Since the beginning of the pandemic, many studies confirmed an increase in D-dimer level (17, 18) and a cutoff value of 2,000 μg/L in patients who were clinically worsening was determined (19). However, D-dimer level is a very sensitive but not a very specific marker of hypercoagulable state. Then, it is possible to assess coagulation globally, by measuring thrombin generation (20). This technique studies the initiation, propagation, and inhibition of coagulation allowing the observation of hypo- or hyper-coagulable risk profiles.
Thus, the aim of this study was to investigate the association of coagulation activation in COVID-19 progression and investigate how coagulation markers could be used to risk stratify patients.
Between March 16 and May 1, 2020, 100 COVID-19 patients hospitalized in COVID-19 dedicated medical units were prospectively recruited (clinical trials registration number: NCT04367662). An informed consent was obtained from all subjects and citrated plasma from the initial blood test <24 h after the admission was collected, double centrifuged according to French Group of Hemostasis and Thrombosis (GFHT) guidelines, and frozen at −80°C within 4 h after collection. Clinical, radiological, and biological relevant data were also collected. The follow-up of patients were 15 days, with a phone call when a hospital discharged before 15 days.
The study was performed in accordance with the Declaration of Helsinki. The institutional review board (person committee protection of Rouen University Hospital) and a national ethical committee (person committee protection South Mediterranean 1) approved the study, and a national anonymous data collection was declared (Authorization protocol number: 2020-A00914-35).
Computed Tomography Imaging
As defined by the European Society of Radiology (21), finding COVID-19 pneumonia in computed tomography scan were:
• A scale of disease extension (<10, 10–25%, 25–50%, 50–75%, >75%)
• Condensation type (nodular, linear, or both)
• Radiological abnormalities localization (unilateral, bilateral).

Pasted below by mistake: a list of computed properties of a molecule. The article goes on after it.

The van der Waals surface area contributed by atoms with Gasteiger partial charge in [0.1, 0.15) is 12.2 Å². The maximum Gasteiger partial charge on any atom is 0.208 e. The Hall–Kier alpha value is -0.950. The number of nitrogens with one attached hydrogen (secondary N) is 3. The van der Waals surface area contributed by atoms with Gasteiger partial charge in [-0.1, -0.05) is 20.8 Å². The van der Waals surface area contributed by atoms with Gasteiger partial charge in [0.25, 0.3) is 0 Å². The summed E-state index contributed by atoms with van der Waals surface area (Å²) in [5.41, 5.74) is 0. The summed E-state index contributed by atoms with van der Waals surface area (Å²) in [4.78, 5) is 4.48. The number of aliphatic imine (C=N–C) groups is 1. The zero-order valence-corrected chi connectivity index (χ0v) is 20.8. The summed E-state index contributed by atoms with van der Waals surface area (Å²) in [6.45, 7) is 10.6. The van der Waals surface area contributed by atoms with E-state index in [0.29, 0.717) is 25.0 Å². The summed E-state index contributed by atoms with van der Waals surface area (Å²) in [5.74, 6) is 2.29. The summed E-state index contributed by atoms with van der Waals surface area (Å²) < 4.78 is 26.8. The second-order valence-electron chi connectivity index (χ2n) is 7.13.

During initial blood test, prothrombin time (PT), activated partial thrombin time (aPTT) (DIAGNOSTICA STAGO–Asnières sur Seine, France), and D-dimer (VIDAS DEX2–Biomérieux–Marcy l'étoile, France) assays were performed.
After defrost, several coagulation tests were assayed:
• Fibrinogen (STA-Liquid Fib–DIAGNOSTICA STAGO–Asnières sur Seine, France), Fibrin monomers (STA-Liatest FM–DIAGNOSTICA STAGO–Asnières sur Seine, France), and chromogenic antithrombin assays (StachromATIII–DIAGNOSTICA STAGO–Asnières sur Seine, France) were realized on STA'RMax (DIAGNOSTICA STAGO–Asnières sur Seine, France).
• VWF:GPIb-binding activity (InnovanceVWAc–Siemens Healthcare, Marburg, Germany) was assayed on BCS XP (Siemens Healthcare, Marburg, Germany).
• Prothrombin fragments 1+2 were assayed with Enzygnost F1+2 (Siemens Healthcare, Marburg, Germany) on Diasonrin Etimax.
• Complete blood count was performed on EDTA samples on XN-1000 (Sysmex, Villepinte, France).
• Thrombin generation assay (TGA) was triggered by a low concentration of tissue factor (TF) (1 pM) and a normal concentration of phospholipids (PPP low reagent, Diagnostica Stago, Asnières sur Seine, France). TGA was measured by Calibrated Automated Thrombography and Fluorocan Ascent Fluorometer (Thermoscientific Labsystems, Helsinki, Finland).
ISTH Disseminated Intravascular Coagulation Score
Disseminated intravascular coagulation score (DIC) was calculated with ISTH criteria recommendation (22). Briefly, the scoring system included platelet count, prothrombin time, fibrinogen, and D-dimer or fibrin monomer.
Data and Statistical Analysis